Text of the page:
02/06/2014 11:54 BST | Updated 30/07/2014 06:59 BST

The Case for Apprenticeships - By Someone in the Know

I would never be where I am now if it hadn't been for my apprenticeship. Not only has it given me skills, confidence and the opportunity to work with some brilliant people, but it's also highlighted to me a real problem that needs addressing...

I started my career at O2 as an apprentice when I was just 19. Fast forward seven years, and I'm a Supply Chain Vendor Manager responsible for all mobile phone accessories sold online and across the UK's 450 O2 stores.

Like most people, I assumed I'd do my A-levels and go on to university. But within two weeks of starting sixth form, I knew it wasn't for me. I didn't feel particularly passionate about any of my subjects and I was hungry to get out in the world and start a career. So when I saw the O2 Apprenticeship scheme advertised in my local paper, it seemed the perfect option for me. It meant I could work towards qualifications while earning a salary and gaining experience in the tech sector, which struck me as a really exciting and fast-paced industry to be a part of.

When I joined O2, I started as an Advanced Apprentice in the Operations department and worked for two years as a Technical Support Analyst. Like all O2's apprentices, I achieved a Level 3 NVQ in IT as well as a Technical Certificate for IT and telecoms professionals which I studied for part-time during the scheme. When I heard that O2 was launching a Higher Apprenticeship programme to complement the Advanced programme, I applied immediately and was one of the first people on the scheme. So you could call me a Higher Apprenticeship pioneer! As part of my new role, I was responsible for coordinating the apprenticeship programme for new recruits, to make sure that the scheme was as strong as possible.

As well as the obvious benefits of on-the-job learning, one of the best things about being an apprentice at O2 is the huge number of opportunities that are open to you. Last year, O2 gave me what you could pretty much call a once-in-a-lifetime opportunity - travelling to Johannesburg for One Young World, a three day conference where young representatives from over 100 countries gather to discuss various issues relevant to young people. It's organised in association with O2's Think Big programme, so 10 places were up for grabs for "Talentees" - people who have joined O2 through its Talentum programme, which brings young talent into the business. The application process was tough; I had to submit a 3,000 word essay and a video which was judged by Ronan Dunne himself, O2's UK CEO. The application was challenging for a reason - the conference was incredible, with speakers including Richard Branson, Winnie Mandela, Bob Geldof and Kofi Annan.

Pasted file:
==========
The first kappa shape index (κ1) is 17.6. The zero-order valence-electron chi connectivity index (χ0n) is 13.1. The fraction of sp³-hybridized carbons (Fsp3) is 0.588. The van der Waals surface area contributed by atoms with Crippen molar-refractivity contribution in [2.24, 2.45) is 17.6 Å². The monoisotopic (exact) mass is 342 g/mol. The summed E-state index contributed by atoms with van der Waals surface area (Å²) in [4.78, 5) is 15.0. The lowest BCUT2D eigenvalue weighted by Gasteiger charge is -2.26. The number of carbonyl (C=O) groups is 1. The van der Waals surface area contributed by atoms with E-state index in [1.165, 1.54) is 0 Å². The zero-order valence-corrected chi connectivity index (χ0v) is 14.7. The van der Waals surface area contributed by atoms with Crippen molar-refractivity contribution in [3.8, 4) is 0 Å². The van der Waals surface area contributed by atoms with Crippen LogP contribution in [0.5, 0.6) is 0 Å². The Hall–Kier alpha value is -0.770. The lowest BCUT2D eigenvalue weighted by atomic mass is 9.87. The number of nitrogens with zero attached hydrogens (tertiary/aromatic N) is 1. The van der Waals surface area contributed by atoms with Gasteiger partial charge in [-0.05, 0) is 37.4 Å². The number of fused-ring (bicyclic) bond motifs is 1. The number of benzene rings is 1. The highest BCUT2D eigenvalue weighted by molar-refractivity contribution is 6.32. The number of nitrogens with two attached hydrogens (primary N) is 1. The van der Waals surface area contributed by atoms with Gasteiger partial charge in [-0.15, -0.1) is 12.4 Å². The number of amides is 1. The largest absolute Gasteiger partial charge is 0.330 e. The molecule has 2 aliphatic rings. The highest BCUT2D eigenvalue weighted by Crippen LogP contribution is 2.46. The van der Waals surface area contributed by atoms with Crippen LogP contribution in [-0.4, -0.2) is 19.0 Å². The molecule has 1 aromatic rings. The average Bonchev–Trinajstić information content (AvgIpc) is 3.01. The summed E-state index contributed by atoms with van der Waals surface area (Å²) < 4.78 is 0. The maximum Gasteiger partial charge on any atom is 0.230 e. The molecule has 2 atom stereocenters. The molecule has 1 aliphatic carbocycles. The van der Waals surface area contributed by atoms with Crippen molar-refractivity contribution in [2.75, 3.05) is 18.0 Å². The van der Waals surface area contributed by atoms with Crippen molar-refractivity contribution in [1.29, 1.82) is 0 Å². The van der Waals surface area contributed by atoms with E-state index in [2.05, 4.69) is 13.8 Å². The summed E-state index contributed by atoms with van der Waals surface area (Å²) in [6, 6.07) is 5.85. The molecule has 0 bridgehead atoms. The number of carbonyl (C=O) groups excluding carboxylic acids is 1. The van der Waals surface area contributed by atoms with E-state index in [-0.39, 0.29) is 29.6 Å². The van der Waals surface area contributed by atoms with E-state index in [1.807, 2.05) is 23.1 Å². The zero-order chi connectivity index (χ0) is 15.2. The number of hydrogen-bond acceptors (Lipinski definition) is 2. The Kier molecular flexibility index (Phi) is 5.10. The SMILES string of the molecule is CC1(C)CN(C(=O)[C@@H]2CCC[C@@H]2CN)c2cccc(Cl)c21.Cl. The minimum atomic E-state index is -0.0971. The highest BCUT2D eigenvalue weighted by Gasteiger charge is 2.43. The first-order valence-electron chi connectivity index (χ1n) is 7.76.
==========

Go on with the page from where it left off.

After the conference, we were encouraged to take what we had learnt home and apply it at a local level. It occurred to me at One Young World that, while everyone was talking about the gap between education and the workplace, no-one had identified apprenticeships as the perfect bridge for that gap. I had already got so much out of my apprenticeship and was frustrated that they were still being viewed as a secondary option or 'back-up plan' for less academic students. That's why I decided to start a project championing apprenticeships, trying to increase understanding about what they really involve, and what you can get out of them. For the last six months, I've been going into schools all over Leeds to talk to students about my experiences as an apprentice. I also recently helped create a video with Leeds City Council to promote National Apprenticeship Week, which was shown in every school in the city. It was even retweeted by the Duke of York, which I can safely say was my first royal retweet!

When my Higher Apprenticeship was coming to an end, I applied for the role as Supply Chain Vendor Manager. The supply chain team is quite small - there are only 30 of us, most of whom have been in the business a lot longer than me, so I have to hold my own alongside more experienced colleagues. My role involves a lot of responsibility, as my recommendation will determine what products we sell in which stores around the country - and what products we shouldn't sell at all. The decisions I make have a really clear commercial impact so the pressure's really on, but that's one of the things I love most about it and I'm learning new things every day.

I would never be where I am now if it hadn't been for my apprenticeship. Not only has it given me skills, confidence and the opportunity to work with some brilliant people, but it's also highlighted to me a real problem that needs addressing. MPs have recently called for an 'apprenticeship revolution', and I think that's exactly what we need - for people to stop underestimating apprenticeships and see them for the genuine and valuable opportunities they really are.